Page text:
Trouble by Katja Ivar

3 Mins read
Trouble by Katja Ivar front cover

Following Evil Things and Deep as Death, Trouble is the third novel in Katja Ivar’s series about the Finnish detective Hella Mauzer. Set in Helsinki in 1953, it’s a procedural with hints of a Nordic noir atmosphere to it, a touch of espionage as the Cold War is in progress, but it’s very much a book about a progressive young woman finding her place in the world, fending off prejudice and uncovering injustices large and small.

Events in the previous book, Deep as Death, have been a setback for Hella Mauzer. She was seriously injured and she has left her role as a police detective. However, her police chief, Jokela, has been in touch. He has some freelance work for Hella, and wants her to run some background checks on a man called Johannes Heikkinen. A key figure in Finland’s intelligence service, SUPO, Heikkinen has applied for a role as a chief investigator with the police. Jokela thinks it might be a rubber stamp exercise but wants to make sure due diligence is followed.

Hella’s not particularly motivated but she agrees to it, for a fee but mainly hoping Jokela will give her access to the police files on her family. Her mother, father, sister and nephew were killed in a hit and run during World War II. It is from her father that Hella gets her inquisitive nature. Like Heikkinen he served in Finland’s intelligence service, but was about to retire when he was killed.

Heikkinen’s story is a tragic one. His wife died in a fire at their home not long after the death of their infant son. As she looks into it, Hella finds out that Heikkinen’s wife suffered from depression and that his cousin, a poet called Viekko Aalto, was a friend of his wife. Today, Aalto is considered a madman and to Hella it seems something’s not right about the whole thing. As she starts digging, cryptic messages are left at her home – the empty, maudlin house she has inherited from her parents. She starts to think she’s being followed.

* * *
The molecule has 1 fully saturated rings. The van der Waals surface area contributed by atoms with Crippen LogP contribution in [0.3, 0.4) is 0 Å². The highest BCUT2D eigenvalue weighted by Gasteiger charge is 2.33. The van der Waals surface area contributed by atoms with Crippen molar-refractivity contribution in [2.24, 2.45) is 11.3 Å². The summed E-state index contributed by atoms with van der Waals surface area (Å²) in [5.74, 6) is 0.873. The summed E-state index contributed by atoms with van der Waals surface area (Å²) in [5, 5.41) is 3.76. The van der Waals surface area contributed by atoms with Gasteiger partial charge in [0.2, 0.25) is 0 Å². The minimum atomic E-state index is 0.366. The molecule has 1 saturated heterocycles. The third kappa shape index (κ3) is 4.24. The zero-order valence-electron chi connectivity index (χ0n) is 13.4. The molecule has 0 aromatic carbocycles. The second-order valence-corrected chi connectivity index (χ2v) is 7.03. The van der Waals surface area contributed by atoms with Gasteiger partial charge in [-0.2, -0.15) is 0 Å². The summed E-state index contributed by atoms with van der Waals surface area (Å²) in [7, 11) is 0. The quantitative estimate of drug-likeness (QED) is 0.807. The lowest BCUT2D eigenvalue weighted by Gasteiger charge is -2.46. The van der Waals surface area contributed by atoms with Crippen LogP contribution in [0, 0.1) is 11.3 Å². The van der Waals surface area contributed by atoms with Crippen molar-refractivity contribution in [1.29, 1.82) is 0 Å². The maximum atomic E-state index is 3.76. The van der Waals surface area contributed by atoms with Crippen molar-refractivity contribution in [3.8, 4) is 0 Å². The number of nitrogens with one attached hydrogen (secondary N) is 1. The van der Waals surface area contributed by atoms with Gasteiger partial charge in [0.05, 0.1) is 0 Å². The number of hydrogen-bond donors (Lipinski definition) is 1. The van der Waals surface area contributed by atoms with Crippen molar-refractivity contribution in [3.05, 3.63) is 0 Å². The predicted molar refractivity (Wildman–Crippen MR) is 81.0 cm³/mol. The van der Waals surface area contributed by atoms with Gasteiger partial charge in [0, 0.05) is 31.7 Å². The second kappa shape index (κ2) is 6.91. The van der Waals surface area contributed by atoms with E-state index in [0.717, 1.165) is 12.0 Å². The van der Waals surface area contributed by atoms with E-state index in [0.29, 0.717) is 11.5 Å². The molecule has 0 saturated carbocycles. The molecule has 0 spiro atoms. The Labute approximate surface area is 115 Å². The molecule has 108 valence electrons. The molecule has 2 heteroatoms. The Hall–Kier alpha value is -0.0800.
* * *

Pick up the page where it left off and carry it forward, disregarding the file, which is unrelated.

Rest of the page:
The story Katja Ivar tells is guided more by Hella’s thoughts and feelings, than the case, per se. She works diligently at it but it’s not her main focus. Memories of her family swirl in her mind and in her dreams. She has recently split with her boyfriend, Steve, an American who was married but is leaving his wife to be with Hella. And she’s constantly disappointed by men who keep saying that her place is in the home and question the fact that she hasn’t married or had children. Former colleagues, people she interviews for the case, suspects as they emerge – they all underestimate her.

What she really wants to find out is what happened to her family, and why. This tragedy is where the book heads and she starts to make headway, putting together bits of information she gets from Jokela, Heikkinen, her father’s old colleague Kyander and interesting new sources that you’ll find out about when you read the book. It all goes back to arrangements the Finnish authorities had with the Nazis during World War II.

In the middle of the book, there are times when it’s not clear where the story is heading or what the priorities are, and the narrative loses its impetus a little. The focus is often on Hella and how she experiences the world. That’s not entirely a bad thing, though. She’s careful and perceptive during conversations, and the dialogue is precisely written. It’s one way the author tunes you in to the mystery. Although she’s troubled, she’s also a quirky character who looks at life differently to her contemporaries and she’s good company through the ups and downs of a sleep deprived summer in Helsinki. She won’t conform, but she’s growing more aware of her need to get by in the world.

Just when you think things are fizzling out as one of the two mysteries she’s tackling is solved, the other springs to life at the end of the book and Hella comes up with a plan that she hopes will deliver justice for all. There are some big surprises at the end of the novel – and if you’ve fallen under Hella Mauzer’s spell, they will astound you. At just over 200 pages, Trouble is a quick read, but it has plenty of depth nonetheless and, even though there are two prior books in the series, the author does a great job of bringing you up to date without drowning the current storylines in detail.

Also see The Healer by Antti Tuomainen, set in a very different Helsinki but with a similarly captivating atmosphere.

Bitter Lemon

CFL Rating: 4 Stars

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